Plans by PacifiCorp d/b/a Rocky Mountain Power to largely stick with its current coal-fired capacity are justified, despite the claims of environmental critics, the utility said in rebuttal testimony filed Aug. 7 at the Wyoming Public Service Commission.
The Wyoming PSC is one of several state commissions in the PacifiCorp service territory looking at the utility’s latest integrated resource plan (IRP). The utility on Aug. 7 rebutted critics that included the Powder River Basin Resource Council (PRBRC) and the Interwest Energy Alliance (IEA).
The PRBRC claims that PacifiCorp failed to model the true cost of complying with the federal Regional Haze Rule, which hits a number of coal-fired power plants in the western U.S. PRBRC also stated that PacifiCorp ignored requests to consider Regional Haze assumptions tied to federal implementation plans (FIPs) as a base case scenario and did not adopt recommendations to consider selective catalytic reduction (SCR) controls on specific coal units located in Wyoming.
Consequently, PRBRC requests the commission not acknowledge parts of the IRP related to continued reliance on or increased costs associated with coal-fired generation, and that the commission should wait until future certificate of public convenience and necessity (CPCN) proceedings in Wyoming to consider these costs, as those proceedings provide opportunity for more robust analysis about the anticipated costs and alternative power options available to the company.
PacifiCorp responded that it has incorporated base case and stringent case Regional Haze requirements in its IRP analyses.
“In establishing these cases, PacifiCorp utilized reasonably anticipated Regional Haze compliance outcomes, whether driven by then-current SIP requirements, then-current FIP requirements, or in the case of the Company’s Utah coal-fueled units, potential long-term Regional Haze compliance rulemaking outcomes regarding SCR,” the company said. “While there will always be varying opinions regarding potential alternate outcomes to multi party rulemaking processes, the Company reasonably selected its base case scenario investments. To arrive at its stringent case Regional Haze scenario, PacifiCorp incorporated then-current information regarding U.S. Environmental Protection Agency’s (EPA) proposed, but not finalized, FIP for the state of Wyoming, accelerated SCR installation schedules for the Company’s Utah coal-fueled units, and added SCR installations at its partially owned Craig Unit 1, Colstrip Unit 3 and Colstrip Unit 4 coal-fueled resources. To state that PacifiCorp has not reasonably incorporated potential FIP outcomes in its IRP analyses is not accurate.”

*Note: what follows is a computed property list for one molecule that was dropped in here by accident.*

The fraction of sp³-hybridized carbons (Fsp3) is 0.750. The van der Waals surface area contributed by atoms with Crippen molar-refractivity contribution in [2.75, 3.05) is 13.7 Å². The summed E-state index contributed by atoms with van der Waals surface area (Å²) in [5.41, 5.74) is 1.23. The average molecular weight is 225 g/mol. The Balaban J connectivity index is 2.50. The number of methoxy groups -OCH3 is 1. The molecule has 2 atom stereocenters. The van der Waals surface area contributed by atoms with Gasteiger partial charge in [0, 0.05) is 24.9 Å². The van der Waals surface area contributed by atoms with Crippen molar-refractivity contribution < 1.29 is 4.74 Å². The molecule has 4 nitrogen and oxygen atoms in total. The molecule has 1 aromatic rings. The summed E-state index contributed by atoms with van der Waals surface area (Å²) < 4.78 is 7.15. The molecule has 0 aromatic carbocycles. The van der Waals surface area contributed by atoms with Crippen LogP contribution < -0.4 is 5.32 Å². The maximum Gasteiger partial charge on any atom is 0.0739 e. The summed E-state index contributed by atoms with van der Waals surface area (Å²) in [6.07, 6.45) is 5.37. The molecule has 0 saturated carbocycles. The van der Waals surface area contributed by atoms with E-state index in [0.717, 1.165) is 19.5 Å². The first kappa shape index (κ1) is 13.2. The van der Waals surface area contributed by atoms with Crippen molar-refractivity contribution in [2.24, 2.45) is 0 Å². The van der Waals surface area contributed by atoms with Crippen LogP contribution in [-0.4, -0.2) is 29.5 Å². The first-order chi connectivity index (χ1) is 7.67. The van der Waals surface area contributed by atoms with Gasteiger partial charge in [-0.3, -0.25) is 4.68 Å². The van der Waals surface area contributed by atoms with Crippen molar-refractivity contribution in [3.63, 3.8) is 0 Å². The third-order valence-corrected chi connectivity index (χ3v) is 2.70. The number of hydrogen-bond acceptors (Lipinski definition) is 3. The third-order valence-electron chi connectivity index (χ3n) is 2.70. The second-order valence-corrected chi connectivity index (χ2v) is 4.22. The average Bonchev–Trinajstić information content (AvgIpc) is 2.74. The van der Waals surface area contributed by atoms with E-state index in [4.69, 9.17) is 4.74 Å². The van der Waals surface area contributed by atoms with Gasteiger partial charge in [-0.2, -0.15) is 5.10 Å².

The Wyoming commission should reject PRBRC’s recommendation to not acknowledge parts of the IRP related to coal-fired generation and wait for future CPCN proceedings to consider costs related to coal, the utility added.
“The IRP is a planning tool used by PacifiCorp to identify specific actions it will take over the next couple of years to meet the needs of its customers,” it noted. “The 2013 IRP considered both base case and stringent case Regional Haze assumptions that considered the potential for future EPA actions to implement FIP requirements under the Regional Haze Rule. Most importantly, the IRP is not a request to construct specific facilities. Such a request would be made through a CPCN proceeding as required. Postponing acknowledgement of the 2013 IRP, as recommended by PRBRC, does not in any way absolve PacifiCorp from its obligations to file CPCN applications requesting authority to construct specific facilities related to environmental investments as agreed to in previous stipulations. The Commission will have an opportunity to address the investment and operating cost in comparison to other alternatives for those specific units at that time. Therefore, the Company sees no relevant association between the 2013 IRP and PRBRC’s concern with coal costs.”